To summarize by case type, civil patent cases are heard by the specialized divisions in the district courts in the first instance and by the specialized court (Patent Court) in the second instance. Administrative patent cases, or revocation cases, go to the Patent Court. In the case of criminal patent cases, no particular specialized court or division is in charge. International divisions

More and more foreign parties are litigating their patent cases in the Republic of Korea. Comprising a third of all patent cases, such cases created a need for better language access for foreign parties. In response, the Patent Court and the Seoul Central District Court established International divisions to handle certain IP cases with the goal of providing equal judicial access to all parties, effective as of June 13, 2018 (Article 62-2 of the Court Organization Act). As a result, parties can now make oral arguments or submit documents in a foreign language in these courts if permission is given to handle the case as an “international case.”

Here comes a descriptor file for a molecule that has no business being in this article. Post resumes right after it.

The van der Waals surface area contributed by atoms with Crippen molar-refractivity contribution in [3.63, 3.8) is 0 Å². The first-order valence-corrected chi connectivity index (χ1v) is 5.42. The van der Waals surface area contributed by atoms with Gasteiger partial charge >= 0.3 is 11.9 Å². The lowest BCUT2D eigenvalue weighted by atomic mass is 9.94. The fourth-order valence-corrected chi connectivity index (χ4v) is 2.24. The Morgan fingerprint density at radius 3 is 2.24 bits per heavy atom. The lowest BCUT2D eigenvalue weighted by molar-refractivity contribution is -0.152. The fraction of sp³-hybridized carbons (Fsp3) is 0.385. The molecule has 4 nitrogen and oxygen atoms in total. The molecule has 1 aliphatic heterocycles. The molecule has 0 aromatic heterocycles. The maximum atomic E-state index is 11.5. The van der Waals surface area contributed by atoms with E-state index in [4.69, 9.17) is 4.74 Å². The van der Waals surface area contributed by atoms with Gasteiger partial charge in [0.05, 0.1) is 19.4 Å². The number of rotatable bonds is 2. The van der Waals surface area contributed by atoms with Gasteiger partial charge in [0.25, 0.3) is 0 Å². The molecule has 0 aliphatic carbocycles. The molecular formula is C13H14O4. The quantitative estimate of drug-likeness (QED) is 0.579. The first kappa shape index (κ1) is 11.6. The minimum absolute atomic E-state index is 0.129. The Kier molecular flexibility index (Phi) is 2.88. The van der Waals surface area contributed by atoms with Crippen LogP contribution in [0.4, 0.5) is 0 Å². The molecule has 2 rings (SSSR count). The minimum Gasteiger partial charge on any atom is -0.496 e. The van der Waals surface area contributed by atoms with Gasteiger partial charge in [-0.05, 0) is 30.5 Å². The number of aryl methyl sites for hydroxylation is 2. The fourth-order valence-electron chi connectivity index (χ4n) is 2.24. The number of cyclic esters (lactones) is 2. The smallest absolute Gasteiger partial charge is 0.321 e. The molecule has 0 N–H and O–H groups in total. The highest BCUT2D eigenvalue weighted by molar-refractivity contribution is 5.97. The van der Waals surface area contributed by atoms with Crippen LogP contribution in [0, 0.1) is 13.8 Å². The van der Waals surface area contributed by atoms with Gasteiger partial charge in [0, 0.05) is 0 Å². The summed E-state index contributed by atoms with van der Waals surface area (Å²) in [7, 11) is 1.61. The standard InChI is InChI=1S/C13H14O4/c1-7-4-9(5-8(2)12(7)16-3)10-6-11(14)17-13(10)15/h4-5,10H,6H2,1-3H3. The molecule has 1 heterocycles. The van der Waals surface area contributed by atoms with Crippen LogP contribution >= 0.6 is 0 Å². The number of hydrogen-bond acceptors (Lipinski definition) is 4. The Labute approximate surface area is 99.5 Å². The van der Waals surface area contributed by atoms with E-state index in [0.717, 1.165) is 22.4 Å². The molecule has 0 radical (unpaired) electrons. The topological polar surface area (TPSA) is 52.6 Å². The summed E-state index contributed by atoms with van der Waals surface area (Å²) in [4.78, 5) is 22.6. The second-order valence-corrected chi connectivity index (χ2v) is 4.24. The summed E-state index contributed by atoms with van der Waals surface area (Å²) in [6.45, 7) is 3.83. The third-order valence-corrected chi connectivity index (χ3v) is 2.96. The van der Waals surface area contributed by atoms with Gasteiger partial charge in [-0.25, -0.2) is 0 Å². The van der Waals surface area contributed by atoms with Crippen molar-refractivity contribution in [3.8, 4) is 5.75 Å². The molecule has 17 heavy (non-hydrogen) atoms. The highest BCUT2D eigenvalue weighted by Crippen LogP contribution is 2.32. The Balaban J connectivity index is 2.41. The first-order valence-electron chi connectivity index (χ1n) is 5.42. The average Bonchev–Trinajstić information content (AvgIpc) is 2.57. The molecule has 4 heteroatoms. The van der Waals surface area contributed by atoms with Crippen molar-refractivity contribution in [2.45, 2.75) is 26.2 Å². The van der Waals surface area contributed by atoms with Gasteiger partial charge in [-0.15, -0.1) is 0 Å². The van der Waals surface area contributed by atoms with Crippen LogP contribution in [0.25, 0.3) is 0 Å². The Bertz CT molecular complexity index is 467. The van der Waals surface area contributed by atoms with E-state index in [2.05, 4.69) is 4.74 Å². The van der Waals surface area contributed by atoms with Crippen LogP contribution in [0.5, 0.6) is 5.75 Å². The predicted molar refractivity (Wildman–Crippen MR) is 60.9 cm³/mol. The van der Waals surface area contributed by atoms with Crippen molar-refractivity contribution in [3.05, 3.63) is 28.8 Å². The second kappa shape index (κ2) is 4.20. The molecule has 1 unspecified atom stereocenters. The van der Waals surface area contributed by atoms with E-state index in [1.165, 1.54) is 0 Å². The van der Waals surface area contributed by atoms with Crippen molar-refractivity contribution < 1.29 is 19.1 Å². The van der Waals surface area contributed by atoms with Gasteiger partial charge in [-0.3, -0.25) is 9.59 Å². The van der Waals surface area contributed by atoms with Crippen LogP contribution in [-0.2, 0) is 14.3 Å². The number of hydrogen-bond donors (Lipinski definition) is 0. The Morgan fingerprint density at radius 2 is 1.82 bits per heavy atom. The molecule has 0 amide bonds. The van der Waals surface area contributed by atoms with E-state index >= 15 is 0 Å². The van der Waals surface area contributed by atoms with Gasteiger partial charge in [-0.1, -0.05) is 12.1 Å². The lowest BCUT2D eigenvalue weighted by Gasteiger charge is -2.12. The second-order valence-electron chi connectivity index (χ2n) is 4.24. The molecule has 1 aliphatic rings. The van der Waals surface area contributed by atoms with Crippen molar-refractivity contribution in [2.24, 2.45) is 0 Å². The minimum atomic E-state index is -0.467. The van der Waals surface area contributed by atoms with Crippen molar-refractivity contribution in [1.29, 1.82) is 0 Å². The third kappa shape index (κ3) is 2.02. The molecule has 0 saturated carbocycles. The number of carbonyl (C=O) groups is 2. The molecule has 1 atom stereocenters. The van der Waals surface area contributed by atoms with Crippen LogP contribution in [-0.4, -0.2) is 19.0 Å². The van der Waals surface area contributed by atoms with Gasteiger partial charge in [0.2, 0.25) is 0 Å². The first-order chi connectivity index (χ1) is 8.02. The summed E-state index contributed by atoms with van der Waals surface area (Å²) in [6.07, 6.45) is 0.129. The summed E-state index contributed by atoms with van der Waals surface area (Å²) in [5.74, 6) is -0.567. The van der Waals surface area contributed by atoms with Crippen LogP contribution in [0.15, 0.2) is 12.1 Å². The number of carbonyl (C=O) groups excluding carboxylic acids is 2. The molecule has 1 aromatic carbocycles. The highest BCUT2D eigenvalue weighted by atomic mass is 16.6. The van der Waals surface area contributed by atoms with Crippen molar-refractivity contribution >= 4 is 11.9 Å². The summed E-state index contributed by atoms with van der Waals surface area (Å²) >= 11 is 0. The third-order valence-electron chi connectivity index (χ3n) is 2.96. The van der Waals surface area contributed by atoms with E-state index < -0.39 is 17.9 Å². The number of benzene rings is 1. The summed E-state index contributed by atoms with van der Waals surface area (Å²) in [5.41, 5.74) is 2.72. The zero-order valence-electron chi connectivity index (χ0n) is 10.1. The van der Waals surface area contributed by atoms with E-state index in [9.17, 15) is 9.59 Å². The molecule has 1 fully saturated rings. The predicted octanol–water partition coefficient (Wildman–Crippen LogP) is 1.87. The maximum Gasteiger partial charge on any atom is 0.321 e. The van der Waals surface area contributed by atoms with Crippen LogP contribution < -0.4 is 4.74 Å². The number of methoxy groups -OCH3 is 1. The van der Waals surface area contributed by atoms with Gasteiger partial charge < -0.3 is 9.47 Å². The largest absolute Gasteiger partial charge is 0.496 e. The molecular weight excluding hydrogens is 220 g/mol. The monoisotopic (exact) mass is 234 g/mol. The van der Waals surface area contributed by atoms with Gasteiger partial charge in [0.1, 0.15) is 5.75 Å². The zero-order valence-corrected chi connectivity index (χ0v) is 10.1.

A case may be handled as an international case when a party to the lawsuit is a foreigner or a foreign company, there is a need to examine material evidence in a foreign language, or there are other circumstances that make the case “international” in nature.24 Consent of the adverse party is required. The court may also refuse to permit to proceed as an international case if significant delay is expected.25 Application and consent are made in writing before the first trial date, either in the Seoul Central District Court or in the Patent Court, barring exceptional circumstances.26 The effect of the permission is limited to the level of the court.27